Tuesday, October 14, 2014

The Big Success of D&D 5E

So where did D&D 5E succeed? From my experience in DMing it to my local group, its great success lies not necessarily in its particular rules, but rather in the fact that it managed to distill the very essence of "Dungeons and Dragons" into one edition. It is neither a homage to the "new school" world of system mastery and tactical combat, not a carbon-copy of old-school with all its many subsystems; but it gives me the feel of running "D&D", the feeling I first felt when I first made my very faltering steps to DMing AD&D 2E to a friend and his brother back in 1997. It seems as if the designers, instead of trying to innovate in terms of game mechanics like they did in 3.xE and in 4E, tried to figure out what "D&D" is, in its most basic core, and build a game around that.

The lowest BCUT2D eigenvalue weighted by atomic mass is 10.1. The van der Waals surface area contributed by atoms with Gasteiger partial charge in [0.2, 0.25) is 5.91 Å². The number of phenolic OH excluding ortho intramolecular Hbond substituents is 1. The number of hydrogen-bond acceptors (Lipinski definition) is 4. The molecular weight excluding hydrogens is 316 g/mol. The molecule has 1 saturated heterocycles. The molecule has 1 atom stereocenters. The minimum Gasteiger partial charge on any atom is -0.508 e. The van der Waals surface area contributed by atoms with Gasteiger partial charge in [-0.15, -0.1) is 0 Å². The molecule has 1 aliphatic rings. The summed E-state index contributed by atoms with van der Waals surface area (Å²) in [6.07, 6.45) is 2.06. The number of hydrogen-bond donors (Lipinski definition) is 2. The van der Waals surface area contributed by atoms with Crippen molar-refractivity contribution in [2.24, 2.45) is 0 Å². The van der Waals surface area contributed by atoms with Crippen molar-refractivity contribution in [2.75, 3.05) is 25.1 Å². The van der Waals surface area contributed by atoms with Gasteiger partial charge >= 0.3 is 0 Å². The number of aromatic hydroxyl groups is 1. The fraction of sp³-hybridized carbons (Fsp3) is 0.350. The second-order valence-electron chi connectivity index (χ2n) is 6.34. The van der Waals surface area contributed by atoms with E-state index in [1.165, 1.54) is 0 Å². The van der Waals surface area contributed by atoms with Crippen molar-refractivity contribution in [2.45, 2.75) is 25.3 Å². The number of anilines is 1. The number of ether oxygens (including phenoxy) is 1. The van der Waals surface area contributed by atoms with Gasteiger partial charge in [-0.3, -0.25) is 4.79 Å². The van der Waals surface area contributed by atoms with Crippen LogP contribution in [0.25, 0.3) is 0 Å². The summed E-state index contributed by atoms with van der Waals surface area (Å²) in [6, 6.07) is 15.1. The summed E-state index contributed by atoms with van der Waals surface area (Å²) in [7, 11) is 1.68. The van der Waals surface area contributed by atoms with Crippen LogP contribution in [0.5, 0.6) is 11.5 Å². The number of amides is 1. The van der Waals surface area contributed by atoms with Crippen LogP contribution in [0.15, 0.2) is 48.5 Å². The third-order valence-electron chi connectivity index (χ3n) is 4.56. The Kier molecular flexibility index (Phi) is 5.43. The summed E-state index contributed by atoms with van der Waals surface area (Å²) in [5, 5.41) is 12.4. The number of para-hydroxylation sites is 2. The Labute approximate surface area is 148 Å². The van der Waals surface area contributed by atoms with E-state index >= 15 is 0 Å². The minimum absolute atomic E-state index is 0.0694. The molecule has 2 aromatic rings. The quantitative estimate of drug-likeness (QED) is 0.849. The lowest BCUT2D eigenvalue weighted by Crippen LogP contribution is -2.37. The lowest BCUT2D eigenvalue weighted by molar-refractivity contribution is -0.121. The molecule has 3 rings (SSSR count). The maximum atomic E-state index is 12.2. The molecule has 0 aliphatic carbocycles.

It feels like D&D. It plays like D&D. It runs like D&D. The game would be familiar to anyone who played any edition, especially B/X, 2E and 3.xE. Some mechanics, such as a unified task-resolution system, come from 3.xE, some, like the healing mechanics, are closer to 4E, but the very core feels older, even timeless. All the tropes are back, multiclassing and character optimization are pushed back, but not erased totally. I'd say that almost any person who liked any edition of D&D would love 5E, with the possible exception of those who enjoy focusing on the 4E tactical-combat system, which was greatly dialed back in 5E.

In short, highly recommended.

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